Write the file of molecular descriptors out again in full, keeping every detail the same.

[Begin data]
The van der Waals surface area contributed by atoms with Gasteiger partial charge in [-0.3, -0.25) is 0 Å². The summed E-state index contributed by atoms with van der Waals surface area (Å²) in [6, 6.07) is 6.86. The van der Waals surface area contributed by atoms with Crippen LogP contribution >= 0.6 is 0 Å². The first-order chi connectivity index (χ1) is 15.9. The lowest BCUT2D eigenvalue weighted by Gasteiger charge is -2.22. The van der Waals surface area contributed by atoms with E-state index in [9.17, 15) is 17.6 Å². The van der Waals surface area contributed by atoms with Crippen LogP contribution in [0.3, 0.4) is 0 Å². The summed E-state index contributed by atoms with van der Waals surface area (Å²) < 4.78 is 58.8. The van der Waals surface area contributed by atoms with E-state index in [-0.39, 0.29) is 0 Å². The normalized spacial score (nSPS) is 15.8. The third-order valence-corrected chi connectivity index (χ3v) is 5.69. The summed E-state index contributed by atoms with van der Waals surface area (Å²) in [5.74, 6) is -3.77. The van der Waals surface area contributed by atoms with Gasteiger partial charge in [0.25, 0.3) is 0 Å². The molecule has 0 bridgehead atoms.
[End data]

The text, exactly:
The van der Waals surface area contributed by atoms with Gasteiger partial charge in [-0.3, -0.25) is 0 Å². The summed E-state index contributed by atoms with van der Waals surface area (Å²) in [6, 6.07) is 6.86. The van der Waals surface area contributed by atoms with Crippen LogP contribution >= 0.6 is 0 Å². The first-order chi connectivity index (χ1) is 15.9. The lowest BCUT2D eigenvalue weighted by Gasteiger charge is -2.22. The van der Waals surface area contributed by atoms with E-state index in [9.17, 15) is 17.6 Å². The van der Waals surface area contributed by atoms with Crippen LogP contribution in [0.3, 0.4) is 0 Å². The summed E-state index contributed by atoms with van der Waals surface area (Å²) < 4.78 is 58.8. The van der Waals surface area contributed by atoms with E-state index in [-0.39, 0.29) is 0 Å². The normalized spacial score (nSPS) is 15.8. The third-order valence-corrected chi connectivity index (χ3v) is 5.69. The summed E-state index contributed by atoms with van der Waals surface area (Å²) in [5.74, 6) is -3.77. The van der Waals surface area contributed by atoms with Gasteiger partial charge in [0.25, 0.3) is 0 Å². The molecule has 0 bridgehead atoms.